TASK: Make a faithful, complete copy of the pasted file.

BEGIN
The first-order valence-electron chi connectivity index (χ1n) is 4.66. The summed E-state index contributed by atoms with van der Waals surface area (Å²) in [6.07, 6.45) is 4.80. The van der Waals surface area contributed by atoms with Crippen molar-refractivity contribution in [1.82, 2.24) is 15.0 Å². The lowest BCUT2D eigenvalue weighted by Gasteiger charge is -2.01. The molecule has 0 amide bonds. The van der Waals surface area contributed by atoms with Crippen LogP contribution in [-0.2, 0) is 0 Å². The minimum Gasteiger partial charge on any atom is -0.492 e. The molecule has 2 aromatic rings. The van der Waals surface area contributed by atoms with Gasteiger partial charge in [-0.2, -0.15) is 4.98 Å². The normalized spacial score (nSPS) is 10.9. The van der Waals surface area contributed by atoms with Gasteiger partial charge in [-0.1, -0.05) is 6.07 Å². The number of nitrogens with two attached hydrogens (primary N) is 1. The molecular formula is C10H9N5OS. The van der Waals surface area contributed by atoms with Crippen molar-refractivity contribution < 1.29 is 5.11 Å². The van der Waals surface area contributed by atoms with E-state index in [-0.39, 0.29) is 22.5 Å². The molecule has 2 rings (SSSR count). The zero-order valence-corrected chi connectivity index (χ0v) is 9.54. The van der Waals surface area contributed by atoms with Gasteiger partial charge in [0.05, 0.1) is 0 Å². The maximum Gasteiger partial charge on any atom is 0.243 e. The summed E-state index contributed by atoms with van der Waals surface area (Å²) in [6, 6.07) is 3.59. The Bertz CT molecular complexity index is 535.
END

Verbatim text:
The first-order valence-electron chi connectivity index (χ1n) is 4.66. The summed E-state index contributed by atoms with van der Waals surface area (Å²) in [6.07, 6.45) is 4.80. The van der Waals surface area contributed by atoms with Crippen molar-refractivity contribution in [1.82, 2.24) is 15.0 Å². The lowest BCUT2D eigenvalue weighted by Gasteiger charge is -2.01. The molecule has 0 amide bonds. The van der Waals surface area contributed by atoms with Crippen LogP contribution in [-0.2, 0) is 0 Å². The minimum Gasteiger partial charge on any atom is -0.492 e. The molecule has 2 aromatic rings. The van der Waals surface area contributed by atoms with Gasteiger partial charge in [-0.2, -0.15) is 4.98 Å². The normalized spacial score (nSPS) is 10.9. The van der Waals surface area contributed by atoms with Gasteiger partial charge in [-0.1, -0.05) is 6.07 Å². The number of nitrogens with two attached hydrogens (primary N) is 1. The molecular formula is C10H9N5OS. The van der Waals surface area contributed by atoms with Crippen molar-refractivity contribution < 1.29 is 5.11 Å². The van der Waals surface area contributed by atoms with E-state index in [-0.39, 0.29) is 22.5 Å². The molecule has 2 rings (SSSR count). The zero-order valence-corrected chi connectivity index (χ0v) is 9.54. The van der Waals surface area contributed by atoms with Gasteiger partial charge in [0.05, 0.1) is 0 Å². The maximum Gasteiger partial charge on any atom is 0.243 e. The summed E-state index contributed by atoms with van der Waals surface area (Å²) in [6, 6.07) is 3.59. The Bertz CT molecular complexity index is 535.